In the broad, China has agreed to peak emissions by 2030, the US will reduce emissions by 26 to 28% by 2025, relative to 2005.
Yet China will still be getting 80% of its power from fossil fuels in 2030.
They said China would never do a deal of significance, and the US could not make significant reductions politically while China did nothing. That’s why the deal is a game changer.
Now Republicans are saying that China is doing nothing for 16 years. That’s not true. China will install 800-1,000 gigawatts of nuclear, wind, solar and other zero emission generation capacity by 2030.
Joe Hockey implied that Obama will not deliver, because of an unfriendly Congress. Obama said on Sunday specifically that he is not relying on Congress for anything – he’ll do it without their help. Republicans are freaking out and will no doubt destroy the deal if they reclaim the presidency.
Given the unhelpfulness of Congress Obama’s plan is surprisingly ambitious, roughly doubling the pace of reductions:
The overall impact is portrayed by this graph from Climate Interactive:
That would see emissions in 2100 roughly the same as they are now. According to the recent IPCC Synthesis Report most of the stabilisation scenarios you’d want to follow see zero emissions some time before 2100. You can get a rough idea of what’s required from this graph by Prof Hans Joachim Schellnhuber:
That is for a 67% chance of not exceeding 2°C.
With emissions trading that would be modified thus:
I would assume that China is a Group 2 country in this scenario.
At a rough guess, then, I suspect that China and the US are doing no more than half what they really should, if we assume that 2°C is OK, which I don’t.
Mother Jones lists some of the detailed items covered in the agreement:
- Expanding funding for clean energy technology research at the US-China Clean Energy Research Center, a think tank Obama created in 2009 with Xi’s predecessor Hu Jintao.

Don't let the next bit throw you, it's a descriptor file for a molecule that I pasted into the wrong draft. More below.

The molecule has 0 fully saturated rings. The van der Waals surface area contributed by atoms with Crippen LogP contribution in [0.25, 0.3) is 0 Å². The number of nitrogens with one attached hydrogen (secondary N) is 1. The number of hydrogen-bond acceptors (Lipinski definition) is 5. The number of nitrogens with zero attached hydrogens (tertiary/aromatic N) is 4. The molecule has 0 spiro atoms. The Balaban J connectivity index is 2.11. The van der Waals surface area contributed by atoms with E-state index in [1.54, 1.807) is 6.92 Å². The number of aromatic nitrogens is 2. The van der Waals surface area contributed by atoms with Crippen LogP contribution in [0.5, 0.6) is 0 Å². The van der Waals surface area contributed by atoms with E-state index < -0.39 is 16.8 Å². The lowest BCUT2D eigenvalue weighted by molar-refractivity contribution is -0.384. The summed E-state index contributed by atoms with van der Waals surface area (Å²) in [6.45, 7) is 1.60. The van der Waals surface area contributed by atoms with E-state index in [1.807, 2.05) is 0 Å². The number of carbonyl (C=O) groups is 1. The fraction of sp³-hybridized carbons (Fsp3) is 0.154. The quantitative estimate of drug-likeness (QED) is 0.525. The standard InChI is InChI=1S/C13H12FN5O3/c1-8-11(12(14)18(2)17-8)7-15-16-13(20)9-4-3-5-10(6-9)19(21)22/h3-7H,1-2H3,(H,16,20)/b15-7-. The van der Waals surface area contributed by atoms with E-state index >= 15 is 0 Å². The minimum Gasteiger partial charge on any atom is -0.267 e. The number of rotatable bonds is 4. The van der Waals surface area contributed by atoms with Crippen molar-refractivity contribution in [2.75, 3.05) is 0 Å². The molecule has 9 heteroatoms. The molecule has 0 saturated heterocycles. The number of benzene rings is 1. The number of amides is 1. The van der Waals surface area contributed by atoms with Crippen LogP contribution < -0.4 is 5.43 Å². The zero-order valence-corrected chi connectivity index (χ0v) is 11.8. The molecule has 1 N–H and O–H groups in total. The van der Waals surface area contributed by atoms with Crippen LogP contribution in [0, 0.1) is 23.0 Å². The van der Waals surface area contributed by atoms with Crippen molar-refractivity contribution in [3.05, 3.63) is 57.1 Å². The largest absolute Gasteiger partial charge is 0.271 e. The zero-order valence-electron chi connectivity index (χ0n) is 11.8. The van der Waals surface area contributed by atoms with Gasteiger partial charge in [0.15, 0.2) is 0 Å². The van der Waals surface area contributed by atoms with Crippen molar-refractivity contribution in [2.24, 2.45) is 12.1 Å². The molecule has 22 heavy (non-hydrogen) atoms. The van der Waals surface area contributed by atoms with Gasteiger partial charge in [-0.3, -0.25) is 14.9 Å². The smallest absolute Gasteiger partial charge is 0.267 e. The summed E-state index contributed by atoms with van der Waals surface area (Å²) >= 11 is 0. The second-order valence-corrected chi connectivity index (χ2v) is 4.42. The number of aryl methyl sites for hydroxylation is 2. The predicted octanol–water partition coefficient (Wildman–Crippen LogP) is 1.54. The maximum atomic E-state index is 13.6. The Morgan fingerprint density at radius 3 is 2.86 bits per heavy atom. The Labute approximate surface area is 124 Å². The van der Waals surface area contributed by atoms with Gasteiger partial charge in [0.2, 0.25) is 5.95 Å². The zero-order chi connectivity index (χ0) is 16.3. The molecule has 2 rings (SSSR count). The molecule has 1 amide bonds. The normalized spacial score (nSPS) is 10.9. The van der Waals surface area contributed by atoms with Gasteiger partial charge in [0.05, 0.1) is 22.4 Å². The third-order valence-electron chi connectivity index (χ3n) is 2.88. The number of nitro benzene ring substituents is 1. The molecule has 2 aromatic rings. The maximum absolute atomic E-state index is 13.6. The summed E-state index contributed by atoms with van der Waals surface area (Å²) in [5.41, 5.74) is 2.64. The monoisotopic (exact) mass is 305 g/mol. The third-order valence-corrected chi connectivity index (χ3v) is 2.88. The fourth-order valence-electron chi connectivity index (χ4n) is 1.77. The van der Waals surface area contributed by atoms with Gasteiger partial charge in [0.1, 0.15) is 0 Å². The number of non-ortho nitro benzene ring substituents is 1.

- Launching a large-scale pilot project in China to study carbon capture and sequestration.
- A push to further limit the use of hydroflourocarbons, a potent greenhouse gas found in refrigerants.
- A federal framework for cities in both countries to share experiences and best practices for low-carbon economic growth and adaptation to the impacts of climate change at the municipal level.
- A call to boost trade in “green” goods, including energy efficiency technology and resilient infrastructure, kicked off by a tour of China next spring by Commerce Secretary Penny Pritzker and Energy Secretary Ernest Moniz.
All good stuff. One valid criticism is that the agreement neglects the issue of adaptation, necessary because under the implied scenario warming will continue.
Our government has chosen to be a follower rather than a leader. It is now time to follow. But in doing so they should take a look at Prof Schellnhuber’s graphs to understand their true responsibility – and why buying carbon credits offshore is not such a bad idea.
To take the politics out of the issue they could even flick it to The Climate Change Authority. That’s what it was set up for.